Swift Osprey vs. Bell Yellowstone Solo??

Curious to hear opinions on how you would compare these two boats.

I have seen the Merlin and Osprey compared, but I would argue that the Osprey (although 15 foot in length) is more comparable to the YS Solo.

I had an Osprey for a while and should not have sold it. Currently have a YS solo in royalex. Am thinking about upgrading next year to either a black gold YS Solo or getting another Osprey in the expedition kevlar layup (whatever they call it now but their strongest one).

Use would be strictly for kneeling (no sit and switch), use on moving water and ww up to Class II / Class II+, light tripping, and freestyle.

How would you compare these boat in maneuverability, capability in moving water / whitewater, and hull durability for ww use?

I have my own opinions from memory of comparing my Osprey to a royalex YS solo which may not be a fair comparison.

As I recall the Osprey is definitely bigger in terms of fit and freeboard (one of the things I did not like about it). For handling it seems to me the Osprey has less primary stability and higher and more predictable secondary. Is MUCH faster in terms of acceleration and top speed, and I believe it is more maneuverable as well, yet does not track as well.

For moving water I have not had the Osprey on moving water much but seems the YS solo may have the edge here. Its higher primary stability is also a bit more confidence inspring when ferrying accross large waves etc. But again I have limited experience with the Osprey in whitewater. I know it kicks but in wind wave on a windy day despite noticeable weather cocking.

thanks for your help and curious to see your opinions.


Quickie opinion
Matt, since you’ve owned both boats, you are probably in one of the best positions to form an opinion.

However, since you are obviously interested in soliciting viewpoints, I can offer a very limited one. I paddled a Royalex YS and an Osprey on the same day this summer for about 20 minutes each on a lake. Put them both through my normal quickie paces plus some freestyle moves, since this was at a freestyle event.

My clear impression based on that tryout was that I preferred the Osprey. I thought it was faster, glided better, tracked more nicely under my form of correction stroke, and turned almost as well.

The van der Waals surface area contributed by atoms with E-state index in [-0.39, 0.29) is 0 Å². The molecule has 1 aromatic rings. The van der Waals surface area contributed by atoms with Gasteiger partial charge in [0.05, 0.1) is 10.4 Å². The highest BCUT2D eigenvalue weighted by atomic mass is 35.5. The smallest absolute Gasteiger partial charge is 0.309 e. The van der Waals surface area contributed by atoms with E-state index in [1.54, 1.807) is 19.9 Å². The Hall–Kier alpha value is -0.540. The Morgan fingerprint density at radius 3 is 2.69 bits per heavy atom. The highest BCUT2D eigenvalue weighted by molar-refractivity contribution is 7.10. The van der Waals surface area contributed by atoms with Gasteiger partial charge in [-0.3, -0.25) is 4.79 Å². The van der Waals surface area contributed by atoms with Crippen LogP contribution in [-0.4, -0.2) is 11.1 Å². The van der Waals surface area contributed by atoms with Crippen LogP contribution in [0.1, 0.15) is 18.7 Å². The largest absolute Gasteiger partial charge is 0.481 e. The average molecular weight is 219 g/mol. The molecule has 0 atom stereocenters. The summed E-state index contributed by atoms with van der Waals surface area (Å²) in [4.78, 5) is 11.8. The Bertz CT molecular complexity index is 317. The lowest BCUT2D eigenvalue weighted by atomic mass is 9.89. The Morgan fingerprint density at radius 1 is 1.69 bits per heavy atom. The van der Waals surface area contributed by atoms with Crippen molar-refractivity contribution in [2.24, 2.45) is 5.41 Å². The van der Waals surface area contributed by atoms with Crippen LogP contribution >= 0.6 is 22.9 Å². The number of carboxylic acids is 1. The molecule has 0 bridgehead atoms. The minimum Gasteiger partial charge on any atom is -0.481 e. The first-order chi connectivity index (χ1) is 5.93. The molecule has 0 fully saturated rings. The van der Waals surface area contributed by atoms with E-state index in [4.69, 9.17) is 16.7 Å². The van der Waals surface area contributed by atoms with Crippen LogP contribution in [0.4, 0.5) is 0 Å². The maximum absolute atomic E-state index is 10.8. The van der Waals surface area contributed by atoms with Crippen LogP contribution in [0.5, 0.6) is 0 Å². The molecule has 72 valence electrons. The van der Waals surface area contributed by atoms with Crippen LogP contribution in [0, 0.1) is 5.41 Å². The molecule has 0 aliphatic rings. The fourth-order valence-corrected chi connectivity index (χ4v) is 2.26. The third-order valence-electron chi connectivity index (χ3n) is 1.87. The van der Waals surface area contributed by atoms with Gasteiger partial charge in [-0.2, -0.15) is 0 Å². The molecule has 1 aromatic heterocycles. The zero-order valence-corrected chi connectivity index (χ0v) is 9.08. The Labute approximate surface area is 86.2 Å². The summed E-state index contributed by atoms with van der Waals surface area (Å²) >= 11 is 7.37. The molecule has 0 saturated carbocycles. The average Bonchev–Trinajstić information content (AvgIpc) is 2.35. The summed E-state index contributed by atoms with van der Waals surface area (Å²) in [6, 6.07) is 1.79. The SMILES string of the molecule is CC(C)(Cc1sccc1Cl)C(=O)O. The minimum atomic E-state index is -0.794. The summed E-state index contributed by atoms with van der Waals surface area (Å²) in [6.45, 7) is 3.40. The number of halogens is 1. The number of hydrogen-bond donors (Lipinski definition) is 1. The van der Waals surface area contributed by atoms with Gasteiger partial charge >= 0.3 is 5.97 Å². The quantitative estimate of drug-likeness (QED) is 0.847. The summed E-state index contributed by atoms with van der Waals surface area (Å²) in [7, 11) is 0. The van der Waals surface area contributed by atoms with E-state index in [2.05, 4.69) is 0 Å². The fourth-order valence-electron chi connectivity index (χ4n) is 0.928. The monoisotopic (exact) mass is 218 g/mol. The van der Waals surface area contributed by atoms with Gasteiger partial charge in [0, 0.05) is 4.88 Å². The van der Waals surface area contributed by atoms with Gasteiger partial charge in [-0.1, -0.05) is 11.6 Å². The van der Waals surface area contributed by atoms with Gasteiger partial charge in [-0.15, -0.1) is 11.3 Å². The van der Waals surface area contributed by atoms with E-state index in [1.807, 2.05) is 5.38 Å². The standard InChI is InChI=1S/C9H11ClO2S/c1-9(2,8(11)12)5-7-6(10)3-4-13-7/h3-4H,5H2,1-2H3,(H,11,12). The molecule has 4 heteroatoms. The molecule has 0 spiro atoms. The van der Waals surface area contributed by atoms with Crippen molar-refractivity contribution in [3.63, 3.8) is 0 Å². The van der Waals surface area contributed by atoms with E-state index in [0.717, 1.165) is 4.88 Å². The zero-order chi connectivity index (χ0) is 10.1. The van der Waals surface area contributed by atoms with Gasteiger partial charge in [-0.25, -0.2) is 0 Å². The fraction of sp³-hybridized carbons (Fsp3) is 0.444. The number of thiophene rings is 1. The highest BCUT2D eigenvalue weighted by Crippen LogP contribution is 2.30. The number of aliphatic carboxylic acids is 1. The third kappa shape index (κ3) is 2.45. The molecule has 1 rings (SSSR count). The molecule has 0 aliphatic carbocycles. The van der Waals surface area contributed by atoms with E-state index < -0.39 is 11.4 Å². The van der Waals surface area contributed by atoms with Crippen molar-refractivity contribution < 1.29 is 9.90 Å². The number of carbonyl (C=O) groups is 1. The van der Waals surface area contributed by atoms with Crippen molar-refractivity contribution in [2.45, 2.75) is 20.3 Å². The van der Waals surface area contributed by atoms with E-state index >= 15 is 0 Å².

They both turned very well, but the YS when heeled to the rail was a little more of a pivot-on-the-bulge feeling, while the Osprey felt more like a tight carve. Hence, the YS might be better for freestyle “drilling holes in the water”. I think the Osprey would be a better touring boat because of its tracking and glide, and in fact I was almost shocked at how well it could turn given its nice tracking.

Overall, I preferred the Osprey’s blend of traits and general sophisticated “feel”. I also am a big proponent of sliding seats for solo paddling, which the Osprey has.

I didn’t paddle either in white or any moving water. However, I am a very experienced WW boater. My instinct is that both would be fun boats in class 2, that the YS might have a slight edge in turnability, and that the Osprey might be able to handle bigger waves and accelerate quicker. But neither is a real WW boat.

RX verse Composite

– Last Updated: Sep-21-09 11:13 AM EST –

One cannot compare a RX hull with a composite boat. The RX shape has been compromised by blunter entry lines, less crisp tumblehome and the necessity of a thick, stiff, RX sheet to form and then come out of a one piece mold.

A Composite YS will be faster, have improved stability and respond to the paddle better than the RX variant.

That said, I compared a RX YellowStone, a Composite Argosy and a Composite Osprey at the WPASCR in June. All three paddled inside and cross inside circles. All three would turn a 180 dg Axle. The increased skin drag of the larger Osprey and RX hull was apparent. That said, only the Swift can be had in infused construction with integral rails, so...

You'll need to get all three together in new composite
construction to make valid comparison[s].

If you are serious about FreeStyle, you might consider the real WildFire, available used by Bell and now from Colden. It's increases stern rocker will play with your tracking until you get on top of forward strokes, but it turns tighter, an advantage in WW, and especially in FS's reverse maneuvers. Bells, look for Black Gold only, were hand laminated, Colden is infusing.